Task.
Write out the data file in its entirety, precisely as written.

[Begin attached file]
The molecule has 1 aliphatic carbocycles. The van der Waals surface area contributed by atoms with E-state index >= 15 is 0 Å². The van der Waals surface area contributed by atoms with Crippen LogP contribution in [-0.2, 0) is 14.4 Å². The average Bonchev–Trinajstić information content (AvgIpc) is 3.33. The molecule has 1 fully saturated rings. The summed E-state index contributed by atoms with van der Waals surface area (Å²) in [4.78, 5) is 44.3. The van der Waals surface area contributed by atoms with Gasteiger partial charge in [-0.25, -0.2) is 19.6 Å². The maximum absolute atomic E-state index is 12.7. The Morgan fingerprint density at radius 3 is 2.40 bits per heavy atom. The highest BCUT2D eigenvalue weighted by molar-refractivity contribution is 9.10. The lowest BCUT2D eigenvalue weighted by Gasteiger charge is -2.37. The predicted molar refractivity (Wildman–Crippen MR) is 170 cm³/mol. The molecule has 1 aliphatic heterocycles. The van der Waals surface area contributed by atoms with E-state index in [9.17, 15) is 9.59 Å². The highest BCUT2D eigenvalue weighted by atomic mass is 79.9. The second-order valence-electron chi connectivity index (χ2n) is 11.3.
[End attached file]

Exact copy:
The molecule has 1 aliphatic carbocycles. The van der Waals surface area contributed by atoms with E-state index >= 15 is 0 Å². The van der Waals surface area contributed by atoms with Crippen LogP contribution in [-0.2, 0) is 14.4 Å². The average Bonchev–Trinajstić information content (AvgIpc) is 3.33. The molecule has 1 fully saturated rings. The summed E-state index contributed by atoms with van der Waals surface area (Å²) in [4.78, 5) is 44.3. The van der Waals surface area contributed by atoms with Gasteiger partial charge in [-0.25, -0.2) is 19.6 Å². The maximum absolute atomic E-state index is 12.7. The Morgan fingerprint density at radius 3 is 2.40 bits per heavy atom. The highest BCUT2D eigenvalue weighted by molar-refractivity contribution is 9.10. The lowest BCUT2D eigenvalue weighted by Gasteiger charge is -2.37. The predicted molar refractivity (Wildman–Crippen MR) is 170 cm³/mol. The molecule has 1 aliphatic heterocycles. The van der Waals surface area contributed by atoms with E-state index in [9.17, 15) is 9.59 Å². The highest BCUT2D eigenvalue weighted by atomic mass is 79.9. The second-order valence-electron chi connectivity index (χ2n) is 11.3.